Back to Duty of Care. The government and their agents have a Duty of Care to not violate the Charter rights of the people they govern. Various court cases have shown that officials are to treat people with a Duty of Care. If they don’t, it is actionable. When lawyers lie, when bureaucrats claim policy or position is law, and seemingly threaten charges and possibly court, then they are not showing a Duty of Care to the men and women they seek authority over. When permits are demanded it is seemingly ultra vires. Fees are to be voluntary – see CA s.21 m1 states permit fees. What does M1 refer to? Entry to their private parks. That doesn’t give any CA the right to charge any permit fee for anything other than entrance to their private parks.
    Property owners need to realize that government orders by CA’s or other agencies are an offer to contract. Section 2d of the Charter states we don’t have to associate with them if we do not wish to enter into a contract with them. Using the whole force of criminal law to resolve a simple civil and property rights issue is totally unbiblical. But many Christians seem to have traded their liberty for slavery and seemingly expect the government to take care of them. Christians don’t seem to know this higher jurisdiction of God’s law very well as the law is hardly read in the churches anymore. How can we expect any obedience to God’s law when we the people have clamored for a king to rule us. Now we are slaves, ever giving away our freedoms for a bowl of stew.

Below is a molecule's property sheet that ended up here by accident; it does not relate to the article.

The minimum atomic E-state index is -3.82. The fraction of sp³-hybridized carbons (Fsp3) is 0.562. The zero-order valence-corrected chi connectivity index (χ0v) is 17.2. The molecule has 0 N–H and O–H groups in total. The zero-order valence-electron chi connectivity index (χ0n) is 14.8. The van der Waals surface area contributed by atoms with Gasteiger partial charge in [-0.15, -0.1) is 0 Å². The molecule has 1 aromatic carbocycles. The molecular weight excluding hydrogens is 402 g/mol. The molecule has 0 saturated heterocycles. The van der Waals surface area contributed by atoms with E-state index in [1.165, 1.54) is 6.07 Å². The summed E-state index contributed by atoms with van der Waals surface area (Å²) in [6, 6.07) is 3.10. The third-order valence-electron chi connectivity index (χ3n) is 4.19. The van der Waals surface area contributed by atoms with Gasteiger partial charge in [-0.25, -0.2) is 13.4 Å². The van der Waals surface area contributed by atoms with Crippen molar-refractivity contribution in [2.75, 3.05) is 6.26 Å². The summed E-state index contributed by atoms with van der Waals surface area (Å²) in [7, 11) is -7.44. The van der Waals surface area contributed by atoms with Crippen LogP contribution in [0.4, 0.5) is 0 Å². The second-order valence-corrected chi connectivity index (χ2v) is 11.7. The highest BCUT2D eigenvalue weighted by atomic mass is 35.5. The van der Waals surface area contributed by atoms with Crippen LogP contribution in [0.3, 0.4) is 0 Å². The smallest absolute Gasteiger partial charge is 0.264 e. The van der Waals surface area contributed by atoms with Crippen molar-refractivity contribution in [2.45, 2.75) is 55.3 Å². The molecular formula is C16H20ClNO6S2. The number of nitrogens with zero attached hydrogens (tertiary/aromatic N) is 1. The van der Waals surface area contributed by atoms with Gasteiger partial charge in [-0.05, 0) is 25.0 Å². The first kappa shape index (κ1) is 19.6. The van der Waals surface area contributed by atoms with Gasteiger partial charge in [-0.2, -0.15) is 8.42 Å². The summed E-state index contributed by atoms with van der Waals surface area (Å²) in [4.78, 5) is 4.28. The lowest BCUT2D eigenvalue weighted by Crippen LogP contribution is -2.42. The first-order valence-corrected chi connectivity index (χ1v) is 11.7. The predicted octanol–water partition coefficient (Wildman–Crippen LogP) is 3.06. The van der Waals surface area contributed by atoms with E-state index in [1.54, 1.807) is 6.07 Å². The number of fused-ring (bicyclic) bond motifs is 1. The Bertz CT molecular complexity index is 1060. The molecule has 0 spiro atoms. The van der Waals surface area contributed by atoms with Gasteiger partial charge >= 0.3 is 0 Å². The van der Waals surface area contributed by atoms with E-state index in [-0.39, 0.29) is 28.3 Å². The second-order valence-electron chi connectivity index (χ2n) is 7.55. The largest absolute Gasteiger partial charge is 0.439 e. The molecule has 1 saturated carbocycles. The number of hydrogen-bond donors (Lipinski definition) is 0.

• John Schwartzentruber says:

    A further comment with regard to the TBL concept – it is likely that most of those involved in agriculture have been in workshops where the Venn diagram for “sustainability” was displayed as a model.

    At the confluence of the three intersecting circles of economics, society and environment, we see the label “sustainability”. So far, so good – at least it looks good at first glance.

    However, to be complete, there should be one more circle in the picture – a large circle which circumscribes the entire diagram. This circle would be labeled “LAW”.

    Because, as is frequently demonstrated by CAs, civil servants and bureaucrats who are resolute in achieving their selective purpose, the law becomes expendable and secondary to their agenda.

    We then end up with situations such are described in the May 17 CFFO weekly commentary – the legal rights of one party are sacrificed to keep someone else happy, or to avoid escalating a tense situation.

    The described situation, which is a complete travesty of justice, is merely a demonstration of what happens when we don’t come to the defense of those who experienced government wrong-doing in less egregious and publicized ways.

    Thus, why the shock, why the outrage? Those who did not speak up when they could have are now the victims of their own complacency.